Part 2: Beyond Proof-Texting
In this part I want to offer more of my own reflections on this attitude of “hate the sin and love the sinner,” and do so in light of what I believe are the New Testament messages underpinning Christian ethics:
- Love God with all that we are.
- Love others as ourselves, and even as Christ in their forms.
- Because God’s love for humans is a matter of grace, not of merit, we cannot judge anyone’s worthiness of love.
In this context, loving the sinner while hating the sin seems possible and even praiseworthy. Most of us know very well that we can truly love someone while strongly disliking and disapproving of some attitude or action from that person. We recognize that occasional sinful acts can be severely hated, yet even when added together not be enough to warrant our utter hatred for a person who’s character is basically good. In fact, we might even more strongly hate the sin because of our love for the sinner. Yet, while there are other merits to this saying, this line of reasoning reveals its shortcomings as a guide for Christian ethics. It falls short because it does not mirror the unconditional nature of Divine Love. “Hate the sin, but love the sinner” continues to be based upon human judgment and limited ideas about the nature of love.
These obstacles are understandable because human beings seem to rarely express the transcendent unconditional love that is the Divine Love of God’s grace. Furthermore, we usually have some sort of social and moral grading for portioning out our love, and thus our love is often a commodity that we trade with some degree of judgment. Most of us even routinely speak of love and hate as if they are opposites, as if there really is no such thing as a love that hate cannot match or even outweigh.
It would be unreasonable to expect ourselves to be anything but human, and thus we can accept that our love will sometimes be conditional. We will sometimes miss the mark by judging how others might miss the mark with God. We will overlook the logs in our own eyes as we become obsessed with splinters in the eyes of others. We will often put our faith in our own judgment of sin, and in lesser forms of love, rather than completely trust in Divine Wisdom and Love.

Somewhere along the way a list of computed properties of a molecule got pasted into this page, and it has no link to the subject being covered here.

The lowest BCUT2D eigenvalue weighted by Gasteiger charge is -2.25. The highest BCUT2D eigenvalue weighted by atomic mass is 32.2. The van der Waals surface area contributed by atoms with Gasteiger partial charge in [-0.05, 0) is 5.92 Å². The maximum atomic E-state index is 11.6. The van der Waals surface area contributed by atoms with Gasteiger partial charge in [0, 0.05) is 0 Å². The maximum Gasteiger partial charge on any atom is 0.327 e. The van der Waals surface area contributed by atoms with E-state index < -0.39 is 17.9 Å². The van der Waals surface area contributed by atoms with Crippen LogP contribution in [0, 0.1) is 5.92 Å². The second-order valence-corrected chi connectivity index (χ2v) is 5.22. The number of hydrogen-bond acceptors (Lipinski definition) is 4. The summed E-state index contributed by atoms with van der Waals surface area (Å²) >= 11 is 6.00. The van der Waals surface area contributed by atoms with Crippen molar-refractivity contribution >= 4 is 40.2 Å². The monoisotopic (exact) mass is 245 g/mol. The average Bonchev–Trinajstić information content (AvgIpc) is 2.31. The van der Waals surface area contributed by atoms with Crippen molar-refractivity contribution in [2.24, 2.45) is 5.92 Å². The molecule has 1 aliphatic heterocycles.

In these moments, it is helpful to have a guide for opening as much as possible to unconditional love. Surely this is the best intention behind “hate the sin, but love the sinner.” However, given the very human tendencies we’ve reviewed, as well as the difficulty in mentally separating the sin from the person who commits it, we can see how “hate the sin, but love the sinner” could actually encourage us to keep hate in our hearts and hold it against our love for the person.
Yet we are challenged to allow God’s unconditional love to shine through us as best we can, and so there must be other options for tenets that can carry us further in that direction. I want to offer this as one possibility:
Let go of the judgment of sin, and love the soul.
In one sense, this statement is an affirmation to help with releasing the tendency to judge sin. It acknowledges the possibility of being judgmental, but it does not promote an unrealistic expectation of some idealized perfection. It is also a guide for our attitudes and actions whenever we awaken to the fact that we are judging what we consider to be the sins of another. Its aims are also served by not using the word “sinner,” and instead using the word “soul.” In this way, we have a reminder that the other is not only more than a sinner, but also more than a person we know in this world (person comes from the Greek prosopon, meaning “mask”). It reminds us that this soul, this whole being with depths and dimensions we cannot see, is a child of God.
In Part 3, we’ll review issues where “hate the sin, but love the sinner” is often applied, and some detriments of doing so. We’ll also reflect on how the proposed alternative could produce attitudes, actions, and effects more in line with the core ethics of the Good News.